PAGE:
plaintiff's point for charge which reads as follows: 'If you find that the plaintiff slipped on an accumulation of grease but that such grease could have been removed by the use of steam hoses and sand or sawdust and that the grease was not so removed, you may find that the defendant was negligent. If you so find and if you further find that such negligence was the cause of the plaintiff's injuries, in whole or in part, your verdict must be for the plaintiff.'
It is urged that this instruction imposed upon the defendant a rule of absolute liability, with which it could not have complied even upon proof that other reasonably effective cleaning devices were used to remove grease. however, on the basis of the evidence which was before the jury, it was established that the steam hose and sand or sawdust method was a possible precaution which was used upon occasion, although it appeared that normally grease was removed by sweeping. The instruction given to the jury was merely to the effect that the failure to adopt a safer method, where it is available, is evidence of negligence, and that principle is well established in the law. See Boston & M.R.R. v. Meech, 1 Cir., 156 F.2d 109; Boston & M.R.R. v. Kyle, 1 Cir., 156 F.2d 112.
Defendant also assigns as error the instruction which reads as follows: 'If you find that the plaintiff slipped on an accumulation of grease which had been permitted to remain for an unreasonable length of time, you may find that the defendant was negligent. If you so find and if you further find that such negligence was the cause of the plaintiff's injuries, in whole or in part, your verdict must be for the plaintiff.' The defect alleged in this instruction is the absence of the requirement that before a defendant can be held to be negligent for failure to remove a dangerous condition, it must be shown that defendant had notice of or a reasonable opportunity to discover the existence of the condition. The answer to this objection is twofold. First, the allegedly missing element with respect to notice is present by obvious implication. If the grease was permitted to remain for an unreasonable length of time, it was permitted to remain long enough for defendant to have had notice or a reasonable opportunity to discover the existence of the dangerous condition. Secondly, the instruction merely incorporates the familiar rule that the defendant was under a duty to provide the plaintiff with a reasonably safe place to work. Bailey v. Central Vt. Ry. Co., 319 U.S. 350, 353, 63 S. Ct. 1062, 87 L. Ed. 1444. Here, there was submitted to the jury, in effect, the question of whether the defendant took reasonable and prudent steps to discharge that duty.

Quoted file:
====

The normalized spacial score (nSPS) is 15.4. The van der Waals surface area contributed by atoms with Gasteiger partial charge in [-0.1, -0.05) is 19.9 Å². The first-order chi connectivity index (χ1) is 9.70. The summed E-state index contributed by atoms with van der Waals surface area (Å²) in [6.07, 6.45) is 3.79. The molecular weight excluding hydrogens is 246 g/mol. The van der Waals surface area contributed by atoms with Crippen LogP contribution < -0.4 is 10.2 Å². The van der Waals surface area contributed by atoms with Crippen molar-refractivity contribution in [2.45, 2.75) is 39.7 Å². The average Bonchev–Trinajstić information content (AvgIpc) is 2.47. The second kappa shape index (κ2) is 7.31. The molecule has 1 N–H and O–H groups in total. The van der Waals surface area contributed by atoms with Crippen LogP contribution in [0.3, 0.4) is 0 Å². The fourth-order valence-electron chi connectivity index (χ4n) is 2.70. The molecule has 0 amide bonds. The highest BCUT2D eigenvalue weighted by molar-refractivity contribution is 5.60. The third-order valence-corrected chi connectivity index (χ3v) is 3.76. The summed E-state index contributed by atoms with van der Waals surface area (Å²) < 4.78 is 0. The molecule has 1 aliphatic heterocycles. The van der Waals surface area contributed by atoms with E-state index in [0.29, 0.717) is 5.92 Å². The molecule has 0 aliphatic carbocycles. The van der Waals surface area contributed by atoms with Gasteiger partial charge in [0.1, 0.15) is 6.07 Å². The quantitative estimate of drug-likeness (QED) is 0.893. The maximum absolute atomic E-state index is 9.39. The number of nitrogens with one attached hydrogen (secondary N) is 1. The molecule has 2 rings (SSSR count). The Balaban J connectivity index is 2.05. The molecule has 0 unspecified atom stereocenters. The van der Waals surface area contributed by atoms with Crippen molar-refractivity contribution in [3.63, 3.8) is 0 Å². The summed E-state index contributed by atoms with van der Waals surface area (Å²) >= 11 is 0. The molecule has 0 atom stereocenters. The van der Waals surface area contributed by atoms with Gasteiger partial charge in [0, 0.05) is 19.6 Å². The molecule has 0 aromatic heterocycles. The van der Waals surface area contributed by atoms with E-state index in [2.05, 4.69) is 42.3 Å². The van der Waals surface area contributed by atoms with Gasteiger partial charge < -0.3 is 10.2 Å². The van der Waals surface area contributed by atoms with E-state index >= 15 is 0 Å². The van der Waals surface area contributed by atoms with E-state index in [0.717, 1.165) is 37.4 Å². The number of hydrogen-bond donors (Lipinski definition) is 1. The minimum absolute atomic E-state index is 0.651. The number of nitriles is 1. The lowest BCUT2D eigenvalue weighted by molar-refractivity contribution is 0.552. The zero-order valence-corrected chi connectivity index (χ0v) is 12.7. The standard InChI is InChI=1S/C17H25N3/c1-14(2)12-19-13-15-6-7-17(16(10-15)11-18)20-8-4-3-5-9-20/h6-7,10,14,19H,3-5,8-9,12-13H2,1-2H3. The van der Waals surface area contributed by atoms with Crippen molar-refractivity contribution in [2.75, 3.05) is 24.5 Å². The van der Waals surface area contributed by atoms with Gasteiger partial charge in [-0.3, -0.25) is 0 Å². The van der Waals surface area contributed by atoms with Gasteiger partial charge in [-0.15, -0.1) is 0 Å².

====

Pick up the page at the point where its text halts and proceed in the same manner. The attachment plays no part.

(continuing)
Finally, defendant assigns as error the Court's ruling in refusing to admit into evidence two letters written by counsel for the plaintiff to the Aspinwall Veterans' Hospital, where the plaintiff had received treatment subsequent to the injury involved in this suit. It is alleged that one of the letters contains an admission by counsel, and hence by the plaintiff, that the hospital records showed that the plaintiff had made no mention of the accident to the hospital authorities. The letter, with its admission, had no probative value as substantive evidence, for it was clearly irrelevant. There was no admission that the plaintiff was not injured, nor that he was not hospitalized because of an injury, but merely an admission that the records did not show an injury. Furthermore, it is apparent from the letter that the 'admission' was based on hearsay because the plaintiff's counsel had not seen the records. Finally, the records themselves were admitted into evidence, over the plaintiff's objection, thus rendering beside the point any admission concerning what they contained.
But defendant asserts that it offered the letter also as evidence impeaching plaintiff's credibility. However, the plaintiff's testimony concerning his disclosures to the hospital authorities is quite consistent with the admission contained in the letter: he had not said anything about his accident because he feared that as a result of volunteering such information he might be denied hospitalization. And again, with respect to credibility, the records themselves were received into evidence and the admission in the letter adds nothing to those records.
The second letter advised the hospital authorities that the records should not be produced at the trial because they were privileged and because the subpoena served was invalid. The defendant argues that this letter is evidence indicating a fraudulent claim. It may be admitted that the aim of the letter was to keep the records from the jury. But the same effort was made at the trial, by means of an objection to their introduction. The former attempt by letter, though it may have been ill-advised, is in my opinion not evidence of fraud.
The defendant's motion for a new trial will be denied.
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